Despite all traditional conservation management efforts, coral reefs worldwide continue to face a future of degradation and destruction. Current studies call for the augmentation of coral reef management with restoration practices, particularly alternative reef management approaches, such as the ‘coral gardening’ tenet of active reef restoration. This includes the stock creation of sexually derived coral colonies and their mariculture in mid-water coral nurseries. In this study, single and aggregated (resulting in non-fusion and chimeric entities) spats of the branching coral Stylophora pistillata were studied. Planula larvae were settled and spat were reared ex situ for 50–75 days before they were transplanted to the in situ mid-water nursery in Eilat, Israel, where they were followed for up to two years, showing a very low (< 2%) detachment rate. Spats were cultured in horizontal and vertical orientations, in caged (for the first 9 nursery months) and noncaged scenarios, and on two nursery beddings (nets and ropes). Caging of horizontally situated young spats on the net substrate resulted in the highest survival (> 80% after 2 years). Corals farmed in a vertical orientation had the lowest survival rate of the caged experiments (36.7%) but showed that chimeric/aggregated entities performed significantly better than the single colonies. The uncaged experiments had low (32.7%) to zero surviving spats after two years in situ. The surviving colonies reared under the uncaged conditions were significantly smaller than the caged colonies after the 9 months in situ ‘caging period’. Generally, the placement of the young spats in the mid-water nursery resulted in high growth rates: After two years in situ, coral colony diameter increased from 0.1 cm to 8.16 ± 1.58 cm for the vertical caged scenario, and 7.08 ± 1.72 cm, 7.02 ± 1.48 cm for the two caged horizontal designs (HN and HR). This is nearly twice the growth rate observed in natal colonies. The midwater coral nursery is a much cheaper solution for growing corals compared to ex situ water tables, which require high maintenance and expensive facilities to mimic in situ conditions. Non-caged coral stocks showed reduced survival and growth rates, similar to previously published results. The culturing of caged spats in a horizontal position in a midwater nursery exponentially augment survival and growth rates, thus enhancing stock creation yields. This offers new possibilities for creating stocks of sexually derived spats from eco-engineering coral species such as S. pistillata.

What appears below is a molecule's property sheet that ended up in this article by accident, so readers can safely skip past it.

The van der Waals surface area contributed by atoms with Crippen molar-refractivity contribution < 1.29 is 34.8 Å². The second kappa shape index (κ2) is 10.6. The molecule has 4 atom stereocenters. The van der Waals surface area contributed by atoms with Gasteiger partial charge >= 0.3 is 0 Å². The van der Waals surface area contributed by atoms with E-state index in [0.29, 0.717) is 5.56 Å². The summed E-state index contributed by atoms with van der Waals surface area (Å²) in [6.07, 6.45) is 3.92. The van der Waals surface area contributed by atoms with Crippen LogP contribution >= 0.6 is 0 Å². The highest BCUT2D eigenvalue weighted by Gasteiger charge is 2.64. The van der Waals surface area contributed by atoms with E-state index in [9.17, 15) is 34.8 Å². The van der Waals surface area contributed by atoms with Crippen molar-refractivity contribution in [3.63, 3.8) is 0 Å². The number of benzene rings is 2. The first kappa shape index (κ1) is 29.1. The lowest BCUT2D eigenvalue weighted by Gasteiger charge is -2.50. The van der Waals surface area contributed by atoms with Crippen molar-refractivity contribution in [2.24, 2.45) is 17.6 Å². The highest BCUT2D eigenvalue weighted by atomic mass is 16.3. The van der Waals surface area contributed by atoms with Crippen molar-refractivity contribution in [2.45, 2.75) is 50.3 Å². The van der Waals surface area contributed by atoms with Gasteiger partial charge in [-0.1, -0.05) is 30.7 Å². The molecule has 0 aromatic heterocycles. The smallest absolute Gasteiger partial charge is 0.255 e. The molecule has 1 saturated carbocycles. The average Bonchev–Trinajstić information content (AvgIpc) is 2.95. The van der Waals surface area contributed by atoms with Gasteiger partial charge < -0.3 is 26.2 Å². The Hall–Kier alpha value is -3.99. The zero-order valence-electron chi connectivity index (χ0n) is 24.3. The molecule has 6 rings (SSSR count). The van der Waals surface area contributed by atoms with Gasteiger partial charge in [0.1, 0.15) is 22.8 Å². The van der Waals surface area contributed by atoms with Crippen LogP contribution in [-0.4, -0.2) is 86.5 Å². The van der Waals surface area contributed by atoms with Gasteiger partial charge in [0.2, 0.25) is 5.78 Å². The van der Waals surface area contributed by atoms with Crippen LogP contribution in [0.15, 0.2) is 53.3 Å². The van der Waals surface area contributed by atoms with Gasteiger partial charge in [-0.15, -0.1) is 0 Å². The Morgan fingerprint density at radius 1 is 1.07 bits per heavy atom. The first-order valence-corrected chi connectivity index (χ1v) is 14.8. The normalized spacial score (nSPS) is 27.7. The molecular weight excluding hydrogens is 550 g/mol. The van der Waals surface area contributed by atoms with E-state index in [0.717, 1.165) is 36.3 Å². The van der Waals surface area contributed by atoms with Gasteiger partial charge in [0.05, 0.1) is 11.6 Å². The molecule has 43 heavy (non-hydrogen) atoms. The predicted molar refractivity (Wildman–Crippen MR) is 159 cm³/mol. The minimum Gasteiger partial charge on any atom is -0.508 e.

|Number of pages
|Journal of Experimental Marine Biology and Ecology
|Published - 1 Jan 2017
Bibliographical notePublisher Copyright:
© 2016 Elsevier B.V.
ASJC Scopus subject areas
- Ecology, Evolution, Behavior and Systematics
- Aquatic Science